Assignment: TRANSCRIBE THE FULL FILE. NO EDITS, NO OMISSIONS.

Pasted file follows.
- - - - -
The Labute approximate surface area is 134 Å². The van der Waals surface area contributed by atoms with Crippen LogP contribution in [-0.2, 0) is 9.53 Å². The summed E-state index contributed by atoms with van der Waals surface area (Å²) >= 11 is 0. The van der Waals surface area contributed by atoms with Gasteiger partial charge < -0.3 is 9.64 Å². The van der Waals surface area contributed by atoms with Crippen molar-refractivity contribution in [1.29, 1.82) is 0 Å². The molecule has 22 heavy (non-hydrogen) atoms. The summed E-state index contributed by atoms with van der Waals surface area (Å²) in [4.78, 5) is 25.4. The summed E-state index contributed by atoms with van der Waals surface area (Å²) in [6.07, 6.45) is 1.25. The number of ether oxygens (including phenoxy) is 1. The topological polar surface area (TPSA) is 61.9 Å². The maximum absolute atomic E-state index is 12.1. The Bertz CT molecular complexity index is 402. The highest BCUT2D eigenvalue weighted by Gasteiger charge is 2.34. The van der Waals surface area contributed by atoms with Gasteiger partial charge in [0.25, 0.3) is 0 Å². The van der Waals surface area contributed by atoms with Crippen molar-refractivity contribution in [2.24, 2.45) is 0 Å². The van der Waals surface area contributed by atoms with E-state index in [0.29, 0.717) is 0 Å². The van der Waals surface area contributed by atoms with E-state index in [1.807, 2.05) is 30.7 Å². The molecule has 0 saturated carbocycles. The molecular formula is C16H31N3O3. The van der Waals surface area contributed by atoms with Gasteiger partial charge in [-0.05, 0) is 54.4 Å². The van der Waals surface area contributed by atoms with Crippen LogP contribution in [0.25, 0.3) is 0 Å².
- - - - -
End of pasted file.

The Labute approximate surface area is 134 Å². The van der Waals surface area contributed by atoms with Crippen LogP contribution in [-0.2, 0) is 9.53 Å². The summed E-state index contributed by atoms with van der Waals surface area (Å²) >= 11 is 0. The van der Waals surface area contributed by atoms with Gasteiger partial charge < -0.3 is 9.64 Å². The van der Waals surface area contributed by atoms with Crippen molar-refractivity contribution in [1.29, 1.82) is 0 Å². The molecule has 22 heavy (non-hydrogen) atoms. The summed E-state index contributed by atoms with van der Waals surface area (Å²) in [4.78, 5) is 25.4. The summed E-state index contributed by atoms with van der Waals surface area (Å²) in [6.07, 6.45) is 1.25. The number of ether oxygens (including phenoxy) is 1. The topological polar surface area (TPSA) is 61.9 Å². The maximum absolute atomic E-state index is 12.1. The Bertz CT molecular complexity index is 402. The highest BCUT2D eigenvalue weighted by Gasteiger charge is 2.34. The van der Waals surface area contributed by atoms with Gasteiger partial charge in [0.25, 0.3) is 0 Å². The van der Waals surface area contributed by atoms with Crippen molar-refractivity contribution in [2.24, 2.45) is 0 Å². The van der Waals surface area contributed by atoms with E-state index in [0.29, 0.717) is 0 Å². The van der Waals surface area contributed by atoms with E-state index in [1.807, 2.05) is 30.7 Å². The molecule has 0 saturated carbocycles. The molecular formula is C16H31N3O3. The van der Waals surface area contributed by atoms with Gasteiger partial charge in [-0.05, 0) is 54.4 Å². The van der Waals surface area contributed by atoms with Crippen LogP contribution in [0.25, 0.3) is 0 Å².